Thursday, September 14, 2006

Don't Speak

A few months ago an article appeared in the internal IT newsletter about employees being afraid to speak up. The conclusion was that people challenge things less out of fear, and that it leads to bad practices, like not calling BS on a deadline that can't be hit. I was surprised and impressed to see it published. JJ (the guy who runs IT) acknowledged that this needs to be fixed.

Interesting that neither the author of the article, nor JJ, nor Paul seem to understand why this happened or how to fix it. I think they're looking at the employee base and wondering why we have changed. The answer is simple: it ain't us, it's you.

About 1/2 the current IT population came from the old eBusiness group (eBG). Questioning management in eBG was actively discouraged. Staff members who challenged the VP's decisions were moved out of staff. eBG was also marketing driven, and managed largely via spin. My favorite example when we received "the first" CMMi Level 3 certification at Intel. A conversation with my manager, a sycophant, went like this:

Syco: We are the first group to hit CMMi Level 3.
Me: But we're not at Level 3.
Syco: Well, one team hit Level 3.
Me: You can't get to level 3 in isolation.
Syco: This is a strategic program for Intel.
Me: We're not at Level 3 yet.
Syco: It's strategic.

Across eBG the trust required for constructive confrontation to thrive was broken. eBG managers role modeled and valued conformation, not confrontation. We don't question things any longer because we were told not to. There's a simple fix: Sr. Management needs to acknowledge that this happened, and that it was wrong.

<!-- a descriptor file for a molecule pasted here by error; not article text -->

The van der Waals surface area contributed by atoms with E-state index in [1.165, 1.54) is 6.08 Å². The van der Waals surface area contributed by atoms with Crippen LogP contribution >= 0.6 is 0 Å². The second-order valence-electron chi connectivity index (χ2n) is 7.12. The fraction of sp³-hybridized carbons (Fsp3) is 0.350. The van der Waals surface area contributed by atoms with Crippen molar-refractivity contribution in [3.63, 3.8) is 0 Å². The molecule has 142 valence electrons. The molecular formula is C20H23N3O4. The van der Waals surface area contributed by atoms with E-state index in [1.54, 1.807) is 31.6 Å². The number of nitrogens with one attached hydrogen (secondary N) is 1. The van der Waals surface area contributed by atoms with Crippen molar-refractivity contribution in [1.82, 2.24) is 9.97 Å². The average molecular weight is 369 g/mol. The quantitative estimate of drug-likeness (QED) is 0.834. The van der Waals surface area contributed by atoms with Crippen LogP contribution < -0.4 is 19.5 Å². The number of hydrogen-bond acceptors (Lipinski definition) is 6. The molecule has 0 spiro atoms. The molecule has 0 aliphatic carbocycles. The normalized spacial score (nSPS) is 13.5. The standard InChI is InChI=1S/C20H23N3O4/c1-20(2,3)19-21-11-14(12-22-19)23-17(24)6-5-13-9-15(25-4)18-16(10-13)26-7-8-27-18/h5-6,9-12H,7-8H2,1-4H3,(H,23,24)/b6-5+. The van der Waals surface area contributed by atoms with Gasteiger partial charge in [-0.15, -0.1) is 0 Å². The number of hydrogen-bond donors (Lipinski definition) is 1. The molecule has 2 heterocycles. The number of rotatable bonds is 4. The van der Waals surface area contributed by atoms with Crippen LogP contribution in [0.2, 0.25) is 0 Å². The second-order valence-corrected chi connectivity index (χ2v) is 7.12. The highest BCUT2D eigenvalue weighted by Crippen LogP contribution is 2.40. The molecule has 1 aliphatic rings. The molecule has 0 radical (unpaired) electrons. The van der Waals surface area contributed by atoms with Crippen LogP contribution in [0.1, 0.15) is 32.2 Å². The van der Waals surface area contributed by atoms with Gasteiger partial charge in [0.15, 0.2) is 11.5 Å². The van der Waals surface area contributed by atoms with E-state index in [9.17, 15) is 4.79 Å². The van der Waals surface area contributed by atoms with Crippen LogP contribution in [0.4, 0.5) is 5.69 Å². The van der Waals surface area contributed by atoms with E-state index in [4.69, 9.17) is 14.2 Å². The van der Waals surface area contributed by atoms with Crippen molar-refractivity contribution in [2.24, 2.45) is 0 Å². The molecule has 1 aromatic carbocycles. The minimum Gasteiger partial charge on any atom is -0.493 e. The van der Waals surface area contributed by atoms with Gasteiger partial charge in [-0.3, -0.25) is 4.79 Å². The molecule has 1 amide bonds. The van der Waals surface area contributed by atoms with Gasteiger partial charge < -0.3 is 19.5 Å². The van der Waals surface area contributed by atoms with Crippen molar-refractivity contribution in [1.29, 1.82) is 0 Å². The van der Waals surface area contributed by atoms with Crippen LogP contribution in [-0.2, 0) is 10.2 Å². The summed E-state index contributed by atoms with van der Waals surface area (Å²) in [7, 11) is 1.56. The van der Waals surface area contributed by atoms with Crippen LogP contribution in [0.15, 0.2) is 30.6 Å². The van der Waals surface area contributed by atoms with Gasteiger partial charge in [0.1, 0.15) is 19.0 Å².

The trust was broken. People won't start speaking up until it's fixed.


Anonymous said...

You are right. Sometime, the CMMi is just paper work.

Anonymous said...

Meh. I liked the original version of the post better :)

Anonymous said...

Hea. As a fellow Intel IT person, I encourage you to continue writing.

More so than any other part of this process that has really ticked me off was the email we got from JJ saying basically : "Well, thanks for hanging in there; you'll be notified in a few weeks if you loose your job or not. And oh, by the way - you all have the AR to write a personal assessment of yourself and turn it in to your manager."

Ya, we should be writing personal assessments; not on our selves but on our "trusted leaders."

Intel IT Guy said...

Thanks for the comments. I didn't realize that I had to approve them before they would appear, which is why they haven't been visible. Sorry about that.

Yeah, having to do a self-assesment in this environment seems harsh. At least we didn't got through mid-year.

The was a post and some discussion about focal on The Unofficial Intel Blog, so I won't address it here unless I can add something new.

Intel IT Guy said...

Regarding the original version, I liked it better too. I edited this post heavily after seeing how long it was when I published it. I'm trying to keep eash post to ~1 page to avoid a lot of scrolling, and to minimize my pontificating. If I stil had the original I'd be happy to re-post it. But thanks for the comment - it confirms my feelings about the original. Tell you what, from now on quality will dictate, not an unvalidated length requirement.